Parker Solar Probe

Parker Solar Probe Skims the Sun on its 18th Flyby

The fasted object ever made by humans has completed another milestone. The Parker Solar Probe recently celebrated the new year by completing its 18th flyby of the Sun.

After launching in 2018, Parker has spent the last five years zooming in close to the Sun and then back out again. We’ve reported on its achievements at various points in its journey, such as taking pictures of Venus or finding comets. And it still has almost two years to go on its planned seven-year mission. 

Over those seven years, mission planners have designed 24 perihelion events where the prove passes as closely as possible to the Sun. Each time, the instruments on the probe are taking as much data as possible. Those instruments had better be quick, as the probe is literally the fastest thing ever.

Fraser discusses the Parker Solar Probe.

Or ever made by humans, at least. On its 18th perihelion event at 7:56 PM on December 28th, 2023, Parker matched its previous fastest-ever speed of 635,226 kph (394,736 mph). That doesn’t leave much time for the instruments to collect much data, though the overall solar encounter lasted from December 24th through January 2nd. It passed as close as 7.26 million kilometers (4.51 million miles) from the surface of the Sun on this flyby. That is by far the closest any probe has even gotten to our Sun – intentionally, at least.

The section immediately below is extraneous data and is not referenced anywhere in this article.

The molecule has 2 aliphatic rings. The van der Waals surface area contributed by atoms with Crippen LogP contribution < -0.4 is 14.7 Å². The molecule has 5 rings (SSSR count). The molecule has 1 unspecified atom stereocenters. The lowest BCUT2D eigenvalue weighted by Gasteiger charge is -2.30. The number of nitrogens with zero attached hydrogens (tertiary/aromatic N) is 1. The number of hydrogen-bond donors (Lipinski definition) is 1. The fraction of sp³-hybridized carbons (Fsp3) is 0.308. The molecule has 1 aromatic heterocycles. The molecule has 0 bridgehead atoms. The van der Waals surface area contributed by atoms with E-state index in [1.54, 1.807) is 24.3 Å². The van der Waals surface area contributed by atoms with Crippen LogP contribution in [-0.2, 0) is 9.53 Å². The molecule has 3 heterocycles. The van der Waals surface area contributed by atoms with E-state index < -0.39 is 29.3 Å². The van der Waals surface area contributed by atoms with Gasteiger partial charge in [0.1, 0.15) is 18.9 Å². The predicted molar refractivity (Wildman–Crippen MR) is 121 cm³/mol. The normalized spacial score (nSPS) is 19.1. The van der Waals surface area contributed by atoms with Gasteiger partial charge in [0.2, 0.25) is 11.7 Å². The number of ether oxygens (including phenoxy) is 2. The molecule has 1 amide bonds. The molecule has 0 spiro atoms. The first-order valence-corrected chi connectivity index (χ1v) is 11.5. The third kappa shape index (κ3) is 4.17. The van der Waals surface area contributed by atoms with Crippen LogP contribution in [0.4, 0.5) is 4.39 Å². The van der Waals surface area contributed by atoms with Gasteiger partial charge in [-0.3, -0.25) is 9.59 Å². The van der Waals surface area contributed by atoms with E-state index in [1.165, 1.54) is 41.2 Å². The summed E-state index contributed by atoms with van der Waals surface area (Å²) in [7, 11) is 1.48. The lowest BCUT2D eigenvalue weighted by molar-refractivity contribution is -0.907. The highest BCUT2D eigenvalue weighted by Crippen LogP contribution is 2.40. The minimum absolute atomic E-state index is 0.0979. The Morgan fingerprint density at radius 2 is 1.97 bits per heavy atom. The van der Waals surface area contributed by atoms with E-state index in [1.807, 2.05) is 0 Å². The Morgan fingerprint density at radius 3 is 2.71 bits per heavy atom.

There are currently eight more planned solar encounters ahead for the mission, designed to end in December 2025 after its 26th flyby. Later this year, it will also complete its last flyby of Venus to gain even more speed as it travels. 

Data from the 18th flyby isn’t yet available for scientists to pour over, but the spacecraft did check in with a “hello” signal on January 5th, a few days after the planned flyby. Hopefully, that means it’s alive and well and will continue its orbit around the Sun, looking to provide even more insight into the details of heliophysics at an even more significant speed.

Video from the Applied Physics Laboratory describes Parker’s 16th encounter last year.
Credit – John Hopkins Applied Physics Laboratory

Learn More:
NASA – NASA’s Parker Solar Probe Completes 18th Close Approach to the Sun
UT – Wow. Parker Solar Probe Took a Picture of the Surface of Venus
UT – Parker Solar Probe Flies Through the Sun’s Outer Atmosphere for the First Time
UT – Parker Solar Probe Captured Images of Venus on its way to the Sun

Lead Image:
Artist’s depiction of the Parker Solar Probe
Credit – NASA

Andy Tomaswick

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Andy Tomaswick

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